Prostate cancer is not just one disease; in reality there are several different types of prostate cancer, which will look different under a microscope and behave differently in your body.  In addition to the more common types of prostate cancer there are also several kinds of rare cancers that can develop in the prostate.

Prostate cancer may be diagnosed from a biopsy slide or from a transurethral resection of the prostate (TURP) to treat an enlarged prostate. Often the rare prostate cancers are not given a Gleason Grade  because they can behave differently from typical prostate cancer and can’t be measured in the same way.

In many instances the commonly used diagnostic tests may not be good at diagnosing these rarer types of prostate cancers, thus some of these rare cancers may not be diagnosed until after they have spread outside of the prostate and are causing symptoms. For instance, small cell prostate cancer doesn’t cause an increase in the PSA score so they often are missed by a PSA test.

Additionally, many of the rare cancers may be more aggressive than typical prostate cancer.  Compounded by the fact that they might not be diagnosed by a PSA test and the fact they can more easily spread outside the gland they tend to be significantly more lethal.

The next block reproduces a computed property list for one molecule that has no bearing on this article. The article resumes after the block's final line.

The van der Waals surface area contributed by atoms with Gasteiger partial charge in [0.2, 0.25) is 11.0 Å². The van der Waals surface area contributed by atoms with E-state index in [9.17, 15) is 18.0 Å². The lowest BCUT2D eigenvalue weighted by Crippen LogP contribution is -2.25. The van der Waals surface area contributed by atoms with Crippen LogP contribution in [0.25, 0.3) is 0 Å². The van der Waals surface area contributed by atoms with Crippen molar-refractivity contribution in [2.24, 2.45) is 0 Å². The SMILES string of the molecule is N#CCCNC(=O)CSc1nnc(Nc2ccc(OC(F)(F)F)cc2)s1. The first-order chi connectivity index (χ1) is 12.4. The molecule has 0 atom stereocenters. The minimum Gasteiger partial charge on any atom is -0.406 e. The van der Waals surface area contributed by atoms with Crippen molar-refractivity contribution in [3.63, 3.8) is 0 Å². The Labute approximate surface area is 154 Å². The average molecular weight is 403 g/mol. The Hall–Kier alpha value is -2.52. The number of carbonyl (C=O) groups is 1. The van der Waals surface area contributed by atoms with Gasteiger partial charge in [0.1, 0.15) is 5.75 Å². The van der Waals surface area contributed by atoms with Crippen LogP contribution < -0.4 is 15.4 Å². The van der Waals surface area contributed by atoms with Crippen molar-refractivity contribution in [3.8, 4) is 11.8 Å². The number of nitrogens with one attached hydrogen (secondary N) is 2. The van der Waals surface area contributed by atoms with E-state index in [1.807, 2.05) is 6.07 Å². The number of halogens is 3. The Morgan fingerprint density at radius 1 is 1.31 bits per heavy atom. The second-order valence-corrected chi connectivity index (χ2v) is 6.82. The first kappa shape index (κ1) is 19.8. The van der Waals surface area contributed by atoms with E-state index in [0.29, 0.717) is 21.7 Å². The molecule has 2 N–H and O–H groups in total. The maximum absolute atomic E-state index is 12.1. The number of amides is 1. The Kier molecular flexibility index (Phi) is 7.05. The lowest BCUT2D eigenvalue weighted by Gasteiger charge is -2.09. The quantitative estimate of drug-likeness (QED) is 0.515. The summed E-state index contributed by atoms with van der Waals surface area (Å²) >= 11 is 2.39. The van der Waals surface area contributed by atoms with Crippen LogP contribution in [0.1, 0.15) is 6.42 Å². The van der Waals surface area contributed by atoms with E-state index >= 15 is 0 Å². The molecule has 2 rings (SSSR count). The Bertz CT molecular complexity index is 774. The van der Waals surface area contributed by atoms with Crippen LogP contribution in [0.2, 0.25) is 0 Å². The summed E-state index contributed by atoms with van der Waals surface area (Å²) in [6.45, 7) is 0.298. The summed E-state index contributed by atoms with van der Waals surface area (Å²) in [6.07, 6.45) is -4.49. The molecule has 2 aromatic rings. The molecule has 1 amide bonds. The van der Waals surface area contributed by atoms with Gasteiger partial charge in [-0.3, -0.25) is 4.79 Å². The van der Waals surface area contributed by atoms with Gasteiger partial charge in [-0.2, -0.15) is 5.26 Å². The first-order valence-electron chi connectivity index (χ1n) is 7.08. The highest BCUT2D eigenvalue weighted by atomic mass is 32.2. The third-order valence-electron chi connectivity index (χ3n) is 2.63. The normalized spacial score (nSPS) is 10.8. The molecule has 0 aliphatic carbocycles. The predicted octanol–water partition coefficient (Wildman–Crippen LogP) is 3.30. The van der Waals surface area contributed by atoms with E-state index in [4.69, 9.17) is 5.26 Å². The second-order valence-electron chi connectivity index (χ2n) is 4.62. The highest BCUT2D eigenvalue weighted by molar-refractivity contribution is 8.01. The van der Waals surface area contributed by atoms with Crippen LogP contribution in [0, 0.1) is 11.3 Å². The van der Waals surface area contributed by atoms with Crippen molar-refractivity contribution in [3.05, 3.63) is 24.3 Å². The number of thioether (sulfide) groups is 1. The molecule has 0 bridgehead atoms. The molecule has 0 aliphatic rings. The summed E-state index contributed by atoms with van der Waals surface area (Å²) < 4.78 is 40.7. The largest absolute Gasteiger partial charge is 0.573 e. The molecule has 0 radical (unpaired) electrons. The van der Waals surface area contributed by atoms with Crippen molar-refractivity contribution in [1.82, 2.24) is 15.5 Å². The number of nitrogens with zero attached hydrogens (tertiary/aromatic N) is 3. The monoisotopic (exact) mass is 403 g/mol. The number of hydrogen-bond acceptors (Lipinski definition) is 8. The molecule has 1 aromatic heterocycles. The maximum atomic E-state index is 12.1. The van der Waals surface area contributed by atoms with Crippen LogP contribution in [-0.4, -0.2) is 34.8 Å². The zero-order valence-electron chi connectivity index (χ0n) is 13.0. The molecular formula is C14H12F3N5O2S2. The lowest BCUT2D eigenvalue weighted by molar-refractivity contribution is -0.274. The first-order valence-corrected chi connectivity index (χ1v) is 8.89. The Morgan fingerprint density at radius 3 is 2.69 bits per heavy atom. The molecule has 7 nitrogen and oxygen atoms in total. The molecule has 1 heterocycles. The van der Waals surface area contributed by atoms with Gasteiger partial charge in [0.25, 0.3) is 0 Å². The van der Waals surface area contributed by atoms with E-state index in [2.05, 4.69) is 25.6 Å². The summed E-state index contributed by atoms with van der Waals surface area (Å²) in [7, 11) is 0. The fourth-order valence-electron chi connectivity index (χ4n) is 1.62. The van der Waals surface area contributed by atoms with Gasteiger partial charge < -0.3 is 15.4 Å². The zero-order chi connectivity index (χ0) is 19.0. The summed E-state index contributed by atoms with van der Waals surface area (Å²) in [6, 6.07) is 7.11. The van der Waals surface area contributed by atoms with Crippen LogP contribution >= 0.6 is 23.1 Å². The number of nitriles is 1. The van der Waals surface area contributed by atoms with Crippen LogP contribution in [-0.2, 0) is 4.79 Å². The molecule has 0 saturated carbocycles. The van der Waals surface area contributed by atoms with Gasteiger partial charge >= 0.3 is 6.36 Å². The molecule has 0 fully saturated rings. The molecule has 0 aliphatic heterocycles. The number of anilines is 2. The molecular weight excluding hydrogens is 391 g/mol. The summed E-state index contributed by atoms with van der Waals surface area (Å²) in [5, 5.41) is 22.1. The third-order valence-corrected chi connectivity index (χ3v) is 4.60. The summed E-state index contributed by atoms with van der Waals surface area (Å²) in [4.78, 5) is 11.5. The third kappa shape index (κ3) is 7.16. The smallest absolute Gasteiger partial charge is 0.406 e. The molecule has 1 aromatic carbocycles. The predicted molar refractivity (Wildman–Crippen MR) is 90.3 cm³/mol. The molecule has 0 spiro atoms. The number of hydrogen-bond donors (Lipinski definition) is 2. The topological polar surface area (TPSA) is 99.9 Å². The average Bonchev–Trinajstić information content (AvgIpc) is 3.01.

It is also possible that you actually have more than one type of prostate cancer at the same time; this complicates both diagnosis and treatment.

Prostate Cancer UK has published a list and a description of these rare types of prostate cancer.  The list also includes information about the treatment possibilities for these specific cancers as well as questions you should ask your medical team about these cancers.  These types of prostate cancers include:

  • Small cell prostate cancer
  • Large cell prostate cancer
  • Glandular prostate cancers
  • Ductal prostate cancer
  • Mucinous prostate cancer
  • Signet ring cell prostate cancer
  • Basal cell prostate cancer
  • Prostate sarcomas
  • How are these cancers treated?
  • Chemotherapy
  • Where can I get support?
  • Questions to ask your doctor or nurse


Joel T Nowak, M.A., M.S.W.